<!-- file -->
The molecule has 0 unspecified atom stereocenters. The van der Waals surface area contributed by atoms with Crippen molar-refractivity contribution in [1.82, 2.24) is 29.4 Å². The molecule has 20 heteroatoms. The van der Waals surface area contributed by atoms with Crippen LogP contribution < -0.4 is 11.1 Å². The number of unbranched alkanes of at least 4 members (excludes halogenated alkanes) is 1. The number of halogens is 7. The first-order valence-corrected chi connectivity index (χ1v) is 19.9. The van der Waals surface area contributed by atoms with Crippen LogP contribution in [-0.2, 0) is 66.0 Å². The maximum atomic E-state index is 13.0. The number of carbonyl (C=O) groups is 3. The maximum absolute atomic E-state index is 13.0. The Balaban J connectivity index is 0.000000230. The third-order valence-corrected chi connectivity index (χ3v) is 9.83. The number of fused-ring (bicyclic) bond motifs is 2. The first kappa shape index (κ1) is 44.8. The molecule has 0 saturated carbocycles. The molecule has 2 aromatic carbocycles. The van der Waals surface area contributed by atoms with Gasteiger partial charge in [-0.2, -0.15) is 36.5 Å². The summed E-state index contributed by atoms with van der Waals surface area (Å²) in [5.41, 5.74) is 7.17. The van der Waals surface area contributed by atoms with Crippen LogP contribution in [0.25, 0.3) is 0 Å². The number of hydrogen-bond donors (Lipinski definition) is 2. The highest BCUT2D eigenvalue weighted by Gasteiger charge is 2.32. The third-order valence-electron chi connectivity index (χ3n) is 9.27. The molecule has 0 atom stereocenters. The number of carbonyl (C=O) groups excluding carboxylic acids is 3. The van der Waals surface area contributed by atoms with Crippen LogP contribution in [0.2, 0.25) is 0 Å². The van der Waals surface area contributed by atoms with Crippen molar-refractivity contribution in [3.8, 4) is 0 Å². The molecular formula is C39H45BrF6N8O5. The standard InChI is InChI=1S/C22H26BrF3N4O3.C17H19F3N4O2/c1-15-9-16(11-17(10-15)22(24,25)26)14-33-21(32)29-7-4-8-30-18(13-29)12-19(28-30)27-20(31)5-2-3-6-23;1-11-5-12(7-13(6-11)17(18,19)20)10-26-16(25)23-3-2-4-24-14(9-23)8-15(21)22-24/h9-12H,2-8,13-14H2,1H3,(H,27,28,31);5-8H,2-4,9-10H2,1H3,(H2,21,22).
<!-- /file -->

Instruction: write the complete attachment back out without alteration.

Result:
The molecule has 0 unspecified atom stereocenters. The van der Waals surface area contributed by atoms with Crippen molar-refractivity contribution in [1.82, 2.24) is 29.4 Å². The molecule has 20 heteroatoms. The van der Waals surface area contributed by atoms with Crippen LogP contribution < -0.4 is 11.1 Å². The number of unbranched alkanes of at least 4 members (excludes halogenated alkanes) is 1. The number of halogens is 7. The first-order valence-corrected chi connectivity index (χ1v) is 19.9. The van der Waals surface area contributed by atoms with Crippen LogP contribution in [-0.2, 0) is 66.0 Å². The maximum atomic E-state index is 13.0. The number of carbonyl (C=O) groups is 3. The maximum absolute atomic E-state index is 13.0. The Balaban J connectivity index is 0.000000230. The third-order valence-corrected chi connectivity index (χ3v) is 9.83. The number of fused-ring (bicyclic) bond motifs is 2. The first kappa shape index (κ1) is 44.8. The molecule has 0 saturated carbocycles. The molecule has 2 aromatic carbocycles. The van der Waals surface area contributed by atoms with Gasteiger partial charge in [-0.2, -0.15) is 36.5 Å². The summed E-state index contributed by atoms with van der Waals surface area (Å²) in [5.41, 5.74) is 7.17. The van der Waals surface area contributed by atoms with Crippen LogP contribution in [0.25, 0.3) is 0 Å². The number of hydrogen-bond donors (Lipinski definition) is 2. The highest BCUT2D eigenvalue weighted by Gasteiger charge is 2.32. The third-order valence-electron chi connectivity index (χ3n) is 9.27. The molecule has 0 atom stereocenters. The number of carbonyl (C=O) groups excluding carboxylic acids is 3. The van der Waals surface area contributed by atoms with Crippen LogP contribution in [0.2, 0.25) is 0 Å². The van der Waals surface area contributed by atoms with Crippen molar-refractivity contribution in [3.8, 4) is 0 Å². The molecular formula is C39H45BrF6N8O5. The standard InChI is InChI=1S/C22H26BrF3N4O3.C17H19F3N4O2/c1-15-9-16(11-17(10-15)22(24,25)26)14-33-21(32)29-7-4-8-30-18(13-29)12-19(28-30)27-20(31)5-2-3-6-23;1-11-5-12(7-13(6-11)17(18,19)20)10-26-16(25)23-3-2-4-24-14(9-23)8-15(21)22-24/h9-12H,2-8,13-14H2,1H3,(H,27,28,31);5-8H,2-4,9-10H2,1H3,(H2,21,22).